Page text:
To us Brits, proud of our unswerving fidelity to the tradition of judicial discretion, the pre-nuptial agreement has, traditionally, been viewed as an American curiosity. A handy plot device for saucy straight to video B-movies, and that thing which, when finally revealed at the end of the episode, gives Columbo the motive he was missing to solve the case. Or perhaps an interesting sidebar in a gossip magazine, revealing the arrangements between the wealthy heiress and her considerably younger fifth husband, designed to safeguard her Manhattan property portfolio in the event that his roving eye gets the better of her new beau.
But times change. For some time now pre-nuptial agreements have been entered into with greater frequency in our Sceptred Isle and consequently the family courts have had to grapple with the problems they present to our traditional approach towards financial remedies.
Radmacher v Granatino
The most important case in the development of the law in this area was Radmacher v Granatino  UKSC 42. In this case a French husband and a German wife entered into a pre-nuptial agreement before marrying in London, and they were living in England when they separated. According to the agreement, there would be no financial provision for either party in the event of divorce. Accordingly, the wife appealed when the lower court awarded the husband £5.8 million and was successful, both in the Court of Appeal and the Supreme Court.
The approach taken by the Supreme Court was set out clearly at paragraph 52 of their judgement, where it was stated that “the old rule that agreements providing for future separation are contrary to public policy is obsolete and should be swept away.” It supported the position taken by Thorpe LJ when the case had been before the Court of Appeal, that the old rule that such contracts are void “does not sufficiently recognise the rights of autonomous adults to govern their future financial relationship”.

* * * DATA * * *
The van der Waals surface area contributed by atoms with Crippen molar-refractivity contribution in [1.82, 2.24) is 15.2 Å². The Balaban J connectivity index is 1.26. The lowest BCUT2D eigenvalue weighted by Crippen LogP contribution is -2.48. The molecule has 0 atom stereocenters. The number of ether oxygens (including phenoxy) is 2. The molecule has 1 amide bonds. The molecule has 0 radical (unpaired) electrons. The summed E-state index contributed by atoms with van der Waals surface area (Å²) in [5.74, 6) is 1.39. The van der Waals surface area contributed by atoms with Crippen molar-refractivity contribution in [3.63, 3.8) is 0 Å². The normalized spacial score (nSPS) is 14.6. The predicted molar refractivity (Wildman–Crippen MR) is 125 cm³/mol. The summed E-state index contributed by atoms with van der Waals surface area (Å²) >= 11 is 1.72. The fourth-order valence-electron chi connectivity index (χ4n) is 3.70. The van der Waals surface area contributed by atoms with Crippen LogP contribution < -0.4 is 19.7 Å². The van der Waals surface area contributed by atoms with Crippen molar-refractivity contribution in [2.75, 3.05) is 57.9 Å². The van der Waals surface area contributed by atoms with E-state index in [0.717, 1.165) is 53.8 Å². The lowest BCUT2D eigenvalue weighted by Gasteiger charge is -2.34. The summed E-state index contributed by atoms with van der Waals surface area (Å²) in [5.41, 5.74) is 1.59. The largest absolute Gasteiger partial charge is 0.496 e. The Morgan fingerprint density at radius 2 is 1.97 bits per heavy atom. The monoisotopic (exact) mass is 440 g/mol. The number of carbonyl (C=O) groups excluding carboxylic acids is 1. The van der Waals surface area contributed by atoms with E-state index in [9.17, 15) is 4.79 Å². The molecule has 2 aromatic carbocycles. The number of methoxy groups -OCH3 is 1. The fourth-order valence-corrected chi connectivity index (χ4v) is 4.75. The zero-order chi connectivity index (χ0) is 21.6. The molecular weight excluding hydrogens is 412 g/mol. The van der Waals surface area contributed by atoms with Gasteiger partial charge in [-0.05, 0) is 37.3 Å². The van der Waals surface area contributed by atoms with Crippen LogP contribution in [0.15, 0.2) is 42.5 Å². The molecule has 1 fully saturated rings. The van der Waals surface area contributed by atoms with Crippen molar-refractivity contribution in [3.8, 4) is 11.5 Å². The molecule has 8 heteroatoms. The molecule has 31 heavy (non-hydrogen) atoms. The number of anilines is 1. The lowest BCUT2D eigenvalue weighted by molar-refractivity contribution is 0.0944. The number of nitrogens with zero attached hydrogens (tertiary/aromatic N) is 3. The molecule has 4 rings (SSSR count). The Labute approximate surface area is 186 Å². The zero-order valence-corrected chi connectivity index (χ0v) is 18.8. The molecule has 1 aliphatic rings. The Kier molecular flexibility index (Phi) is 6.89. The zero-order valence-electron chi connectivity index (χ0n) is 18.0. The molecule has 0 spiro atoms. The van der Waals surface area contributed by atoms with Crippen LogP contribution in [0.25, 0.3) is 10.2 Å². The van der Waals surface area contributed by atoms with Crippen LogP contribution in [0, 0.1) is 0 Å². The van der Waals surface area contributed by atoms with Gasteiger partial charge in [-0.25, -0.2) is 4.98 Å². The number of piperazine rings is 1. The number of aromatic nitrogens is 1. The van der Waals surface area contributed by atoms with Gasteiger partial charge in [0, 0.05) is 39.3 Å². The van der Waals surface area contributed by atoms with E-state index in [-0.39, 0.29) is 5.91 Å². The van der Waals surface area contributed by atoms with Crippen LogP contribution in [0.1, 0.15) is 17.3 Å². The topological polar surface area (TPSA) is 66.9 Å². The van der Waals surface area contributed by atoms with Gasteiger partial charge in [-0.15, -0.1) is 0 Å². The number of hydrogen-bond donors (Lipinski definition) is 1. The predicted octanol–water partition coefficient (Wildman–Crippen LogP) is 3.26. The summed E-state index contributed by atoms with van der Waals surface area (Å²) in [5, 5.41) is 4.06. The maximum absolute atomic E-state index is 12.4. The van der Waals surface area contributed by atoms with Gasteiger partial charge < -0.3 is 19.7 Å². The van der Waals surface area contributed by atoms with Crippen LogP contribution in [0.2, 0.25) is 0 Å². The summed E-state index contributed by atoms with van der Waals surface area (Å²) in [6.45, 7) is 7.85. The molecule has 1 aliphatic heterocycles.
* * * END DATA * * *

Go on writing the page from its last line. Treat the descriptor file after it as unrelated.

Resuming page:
The Post-Radmacher Postion
So, pre-nuptial agreements are no longer immaterial to proceedings for financial remedies in divorce, but how are they to be considered? The court will normally consider such an agreement as ‘one of the circumstances of the case’ under s.25 of the Matrimonial Causes Act 1973, or perhaps, in the alternative, as ‘conduct which it would be inequitable to disregard’. In Radmacher the Supreme Court advanced the proposition that “the court should give effect to a nuptial agreement that is freely entered into by each party with a full appreciation of its implications unless in the circumstances prevailing it would not be fair to hold the parties to their agreement” (para 75).
The court suggested that if a pre-nuptial agreement “is to carry full weight, both the husband and wife must enter into it of their own free will, without undue influence or pressure, and informed of its implications” (para 62). So, it is not a case of all or nothing when it comes to the question of these agreements. The High Court, in the case of AH v PH (Scandinavian Marriage Settlement)  EWHC 3873 (Fam), set out in its reasoning in paragraphs 67 – 70 of its judgment that it was not a matter of either fully honouring an agreement or disregarding it entirely, rather a court should attach the appropriate weight given the facts of any case. That each case will turn on its facts was seen again in B v S (Financial Remedy: Marital Property Regime)  EWHC 265 (Fam). Here, the pre-marital agreement was disregarded completely as the parties had entered into it without the full appreciation of its implications, as expected by the Supreme Court in Radmacher. It is worth noting though that the absence of legal advice, although envisaged and preferred, is not always essential (Versteeg v Versteeg  EWCA Civ 1050).